Monday, June 22
Last week, news made the rounds that the city of Bozeman, Montana was requesting passwords to social networking sites from potential employees. This, naturally, led to complaints about privacy rights being violated.
What a difference a weekend—and a lot of Internet noise—makes. Today, the city announced that it will no longer require job applicants to cough up their passwords.
The Internet Innovation Alliance held its biannual Symposium at the Newseum in Washington, DC on June 17, 2009. The Symposium, "Developing a National Broadband Strategy: Deployment, Adoption and the Stimulus," featured Governor Joe Manchin III of West Virginia and NBA All-Star and tech advocate Chris Bosh. For a full list of speakers and panelists, as well as event video, please visit IIA's Symposium webpage.
The Symposium highlighted the importance of broadband adoption, with two panels and three keynotes offering in-depth discussions regarding the barriers and benefits of adoption as well as policy recommendations.
Our first speaker, John Horrigan from the Pew Internet and American Life Project, gave an overview of Pew's latest study on broadband adoption. He highlighted the results of Pew's April 2009 survey, which shows that Americans are increasing their adoption of high-speed Internet despite the economic recession. For more information and to see full results of the study, please click here.
We had two panels devoted to broadband adoption; the first focused on reaching Americans in rural areas, and panelists discussed the economic implications of the broadband stimulus, the need for widespread broadband deployment and adoption to facilitate distance learning and eHealth initiatives. The second panel was devoted to making broadband affordable for all Americans, and panelists explored ways to get minority communities connected and increasing digital literacy. To watch video coverage of these panel discussions, please visit IIA's Symposium webpage.
Friday, June 19
Minnesota Farm Guide edition:
Broadband access can offer job opportunities, economic development and improved quality of life.
One group helping to lead efforts for universal broadband is the U.S. Internet Innovation Alliance (IIA).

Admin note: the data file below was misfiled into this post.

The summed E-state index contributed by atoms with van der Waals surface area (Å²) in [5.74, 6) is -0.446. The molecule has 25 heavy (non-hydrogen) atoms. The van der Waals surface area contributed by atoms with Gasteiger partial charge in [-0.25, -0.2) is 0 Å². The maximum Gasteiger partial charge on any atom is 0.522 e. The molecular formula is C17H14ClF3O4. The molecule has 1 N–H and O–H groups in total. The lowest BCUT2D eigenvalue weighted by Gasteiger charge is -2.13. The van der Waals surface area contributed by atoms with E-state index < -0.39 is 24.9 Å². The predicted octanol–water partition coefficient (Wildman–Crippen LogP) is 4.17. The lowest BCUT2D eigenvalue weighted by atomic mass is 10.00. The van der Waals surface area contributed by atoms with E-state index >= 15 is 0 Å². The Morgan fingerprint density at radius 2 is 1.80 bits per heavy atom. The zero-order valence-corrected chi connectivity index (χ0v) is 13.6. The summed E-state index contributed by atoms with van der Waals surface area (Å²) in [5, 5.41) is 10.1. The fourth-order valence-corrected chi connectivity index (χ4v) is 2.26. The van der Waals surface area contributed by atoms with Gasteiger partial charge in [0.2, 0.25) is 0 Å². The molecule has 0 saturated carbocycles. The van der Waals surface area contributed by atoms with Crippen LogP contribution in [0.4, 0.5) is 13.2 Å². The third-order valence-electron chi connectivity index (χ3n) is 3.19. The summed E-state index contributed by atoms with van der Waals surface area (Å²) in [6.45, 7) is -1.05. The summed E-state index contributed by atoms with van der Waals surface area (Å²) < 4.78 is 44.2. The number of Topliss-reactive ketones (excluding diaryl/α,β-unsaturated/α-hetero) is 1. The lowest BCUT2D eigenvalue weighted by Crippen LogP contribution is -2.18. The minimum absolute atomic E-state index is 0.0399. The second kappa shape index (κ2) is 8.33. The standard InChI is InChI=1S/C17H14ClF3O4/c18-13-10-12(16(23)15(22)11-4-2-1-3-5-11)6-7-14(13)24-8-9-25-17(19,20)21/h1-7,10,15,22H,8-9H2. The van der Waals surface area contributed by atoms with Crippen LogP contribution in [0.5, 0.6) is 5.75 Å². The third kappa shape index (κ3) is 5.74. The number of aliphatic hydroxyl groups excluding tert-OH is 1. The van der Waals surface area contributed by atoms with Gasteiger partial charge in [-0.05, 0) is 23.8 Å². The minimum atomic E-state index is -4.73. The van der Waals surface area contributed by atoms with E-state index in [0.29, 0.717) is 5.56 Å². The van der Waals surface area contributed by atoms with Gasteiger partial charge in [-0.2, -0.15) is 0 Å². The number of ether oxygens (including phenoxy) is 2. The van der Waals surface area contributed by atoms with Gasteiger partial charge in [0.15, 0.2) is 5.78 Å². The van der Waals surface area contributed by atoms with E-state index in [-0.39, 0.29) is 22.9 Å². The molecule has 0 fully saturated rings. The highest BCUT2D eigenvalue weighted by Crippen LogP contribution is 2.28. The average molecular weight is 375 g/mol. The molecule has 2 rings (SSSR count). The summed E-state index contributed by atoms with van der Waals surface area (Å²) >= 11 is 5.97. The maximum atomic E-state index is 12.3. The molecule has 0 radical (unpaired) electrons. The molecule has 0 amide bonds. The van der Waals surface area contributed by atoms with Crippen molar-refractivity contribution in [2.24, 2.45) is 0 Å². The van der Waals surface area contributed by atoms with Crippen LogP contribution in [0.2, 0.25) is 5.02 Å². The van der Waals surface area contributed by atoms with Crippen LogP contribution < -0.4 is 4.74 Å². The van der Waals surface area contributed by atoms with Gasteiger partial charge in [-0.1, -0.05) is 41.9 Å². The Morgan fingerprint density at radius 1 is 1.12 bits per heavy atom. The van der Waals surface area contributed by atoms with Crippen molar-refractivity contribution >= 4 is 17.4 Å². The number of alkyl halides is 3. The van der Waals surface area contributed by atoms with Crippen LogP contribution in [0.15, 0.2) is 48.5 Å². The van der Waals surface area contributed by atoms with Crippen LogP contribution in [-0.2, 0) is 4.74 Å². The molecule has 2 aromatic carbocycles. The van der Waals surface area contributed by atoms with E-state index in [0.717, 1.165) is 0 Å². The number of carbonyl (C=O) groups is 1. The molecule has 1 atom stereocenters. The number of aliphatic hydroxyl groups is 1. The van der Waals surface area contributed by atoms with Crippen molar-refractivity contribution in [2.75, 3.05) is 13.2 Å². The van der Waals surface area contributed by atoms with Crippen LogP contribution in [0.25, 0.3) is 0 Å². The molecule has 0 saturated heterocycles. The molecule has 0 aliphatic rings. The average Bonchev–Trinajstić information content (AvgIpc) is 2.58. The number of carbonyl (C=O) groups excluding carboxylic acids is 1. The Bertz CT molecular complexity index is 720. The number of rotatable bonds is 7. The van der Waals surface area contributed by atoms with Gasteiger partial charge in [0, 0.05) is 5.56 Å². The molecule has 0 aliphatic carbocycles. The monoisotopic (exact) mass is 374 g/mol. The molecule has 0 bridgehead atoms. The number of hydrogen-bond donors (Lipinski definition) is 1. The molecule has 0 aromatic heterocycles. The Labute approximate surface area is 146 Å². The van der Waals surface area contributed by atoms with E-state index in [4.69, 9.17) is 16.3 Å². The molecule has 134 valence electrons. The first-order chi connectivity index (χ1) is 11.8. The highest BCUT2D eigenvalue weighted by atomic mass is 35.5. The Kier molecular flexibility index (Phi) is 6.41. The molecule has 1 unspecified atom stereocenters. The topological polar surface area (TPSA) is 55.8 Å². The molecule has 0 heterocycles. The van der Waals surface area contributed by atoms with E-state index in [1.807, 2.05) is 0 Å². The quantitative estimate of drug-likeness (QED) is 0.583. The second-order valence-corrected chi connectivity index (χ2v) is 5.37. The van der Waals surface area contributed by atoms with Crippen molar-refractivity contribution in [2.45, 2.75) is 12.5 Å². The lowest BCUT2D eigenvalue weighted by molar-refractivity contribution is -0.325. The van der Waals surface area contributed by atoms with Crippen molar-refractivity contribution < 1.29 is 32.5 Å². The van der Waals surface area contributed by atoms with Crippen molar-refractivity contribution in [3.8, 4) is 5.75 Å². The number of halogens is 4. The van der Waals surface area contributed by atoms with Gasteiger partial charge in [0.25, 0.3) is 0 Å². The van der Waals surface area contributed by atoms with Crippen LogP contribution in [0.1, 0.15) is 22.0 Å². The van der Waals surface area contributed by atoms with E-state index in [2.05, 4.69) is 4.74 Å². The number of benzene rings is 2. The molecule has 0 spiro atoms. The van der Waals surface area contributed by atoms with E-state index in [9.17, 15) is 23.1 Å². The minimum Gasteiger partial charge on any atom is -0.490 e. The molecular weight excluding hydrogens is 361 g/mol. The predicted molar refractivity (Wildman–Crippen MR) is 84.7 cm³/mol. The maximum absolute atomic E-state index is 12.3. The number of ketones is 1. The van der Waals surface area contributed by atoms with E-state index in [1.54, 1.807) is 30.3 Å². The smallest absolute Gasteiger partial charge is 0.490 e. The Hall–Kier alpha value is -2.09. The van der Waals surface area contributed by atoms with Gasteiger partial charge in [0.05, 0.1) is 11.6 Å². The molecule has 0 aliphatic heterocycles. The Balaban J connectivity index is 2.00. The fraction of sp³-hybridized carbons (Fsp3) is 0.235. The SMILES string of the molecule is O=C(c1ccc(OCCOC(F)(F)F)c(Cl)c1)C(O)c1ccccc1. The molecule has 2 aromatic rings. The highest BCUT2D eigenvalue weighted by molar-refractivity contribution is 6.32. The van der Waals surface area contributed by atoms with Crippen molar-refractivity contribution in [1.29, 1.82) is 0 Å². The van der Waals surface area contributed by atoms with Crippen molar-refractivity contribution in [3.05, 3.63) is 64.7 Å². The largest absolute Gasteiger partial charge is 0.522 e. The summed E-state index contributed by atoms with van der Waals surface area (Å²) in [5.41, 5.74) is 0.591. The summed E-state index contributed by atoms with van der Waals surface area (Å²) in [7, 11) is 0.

Based in Washington, D.C., IIA is a non-profit organization guided by the principle that any family or business without broadband access is at a disadvantage to those who do have broadband.
“There is going to be a lot of talk about broadband in the next one or two years. An integral part of that discussion is what’s happening in rural America - how do we get up to the speed they need to lead a broadband life?” said Larry Irving, co-chair of the U.S. Internet Innovation Alliance (IIA).
Check out the full interview.
Get ready for a new flood of online video content. Via Read Write Web:
Wikipedia, the free web-based encyclopedia used worldwide, will be adding video to their online repository in a matter of months. When the new system launches, you’ll find a new button labeled “Add Media” on Wikipedia articles. Upon clicking this, you’ll be prompted to search through three online repositories for relevant videos which can be added to the article. You can even select particular portions of the video instead of embedding the entire clip.
Yesterday, the Senate Commerce Committee voted 24-1 to make President Obama’s pick of Julius Genachowski the next chairman of the F.C.C. The Republican pick, former FCC chairman Robert McDowell, was also approved.
Up next for the nominees: the full Senate.
With more and more people participating in social networking sites such as Facebook, MySpace, and Twitter, employers have gradually started to take note. But now the city of Bozeman, Montana is taking things a step further by nipping social media problems in the bud during the interview process:
Applying for a job with the City of Bozeman? You may be asked to provide more personal information than you expected.